Undertale: Strings of Determination Music Review

by Jason Parker (Ragachak)

Album Cover 2

Full Disclosure: I have not beat Undertale. It’s on my to-do list, I swear! I’ve started it a few times, but get distracted by stream-stuff, or work-stuff. Maybe I’ll just stream it Wednesday nights to actually get through it. But I enjoy the concept and I love the music for it. Megalovania is probably one of my favorite game tracks to date. Materia Collective is cranking out the tunes right now, and recently they released “Undertale: Strings of Determination”, which is a collection by “String Player Gamer” which is absolutely amazing, and you owe it to yourself to listen to wherever fine music is acquired. Again, it’s a huge soundtrack (46 tracks) and I don’t think I could do all 46 tracks justice, and I wouldn’t get some of them because I have not beat the game yet, I’m going to highlight some of my favorites for sure. The presser sold me on it with a single quote:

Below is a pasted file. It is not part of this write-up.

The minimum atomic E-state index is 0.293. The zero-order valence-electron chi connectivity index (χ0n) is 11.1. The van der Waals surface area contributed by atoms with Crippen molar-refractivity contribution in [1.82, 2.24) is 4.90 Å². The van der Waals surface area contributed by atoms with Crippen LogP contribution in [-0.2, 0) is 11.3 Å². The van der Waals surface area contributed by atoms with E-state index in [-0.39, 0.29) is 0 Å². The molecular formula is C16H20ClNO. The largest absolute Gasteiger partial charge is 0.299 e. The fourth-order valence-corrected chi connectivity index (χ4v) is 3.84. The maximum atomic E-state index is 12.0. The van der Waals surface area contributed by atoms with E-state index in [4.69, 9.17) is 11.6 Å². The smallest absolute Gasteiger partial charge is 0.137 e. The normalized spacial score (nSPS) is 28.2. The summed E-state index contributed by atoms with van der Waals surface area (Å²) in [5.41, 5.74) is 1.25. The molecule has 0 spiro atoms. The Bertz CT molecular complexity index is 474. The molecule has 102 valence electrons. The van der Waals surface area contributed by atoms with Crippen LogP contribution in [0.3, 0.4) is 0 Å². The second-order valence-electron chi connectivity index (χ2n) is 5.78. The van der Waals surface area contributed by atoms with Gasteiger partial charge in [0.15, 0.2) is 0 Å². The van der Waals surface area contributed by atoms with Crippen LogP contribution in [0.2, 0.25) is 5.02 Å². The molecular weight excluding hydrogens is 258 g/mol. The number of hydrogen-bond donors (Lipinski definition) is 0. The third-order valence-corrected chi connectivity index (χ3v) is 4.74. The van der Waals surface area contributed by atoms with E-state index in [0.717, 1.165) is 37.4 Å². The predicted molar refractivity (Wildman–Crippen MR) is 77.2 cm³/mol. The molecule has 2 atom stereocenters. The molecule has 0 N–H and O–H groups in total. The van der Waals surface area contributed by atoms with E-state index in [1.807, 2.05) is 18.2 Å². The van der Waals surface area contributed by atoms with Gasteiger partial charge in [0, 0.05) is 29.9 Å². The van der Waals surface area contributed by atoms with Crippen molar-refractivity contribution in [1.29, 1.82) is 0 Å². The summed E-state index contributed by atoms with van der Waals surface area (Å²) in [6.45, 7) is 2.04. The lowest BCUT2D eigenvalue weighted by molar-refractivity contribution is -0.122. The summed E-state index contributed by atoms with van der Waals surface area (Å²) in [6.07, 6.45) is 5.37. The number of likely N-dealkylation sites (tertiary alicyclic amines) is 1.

“In just two years, the music of Toby Fox’s whimsical UNDERTALE has become an instant modern classic in the VGM community,” reflects arranger String Player Gamer. “My daughter and I became obsessed with the game’s world, characters, memes, and music, so much so that she drew all the illustrations in the booklet. So this is really a father-daughter project.”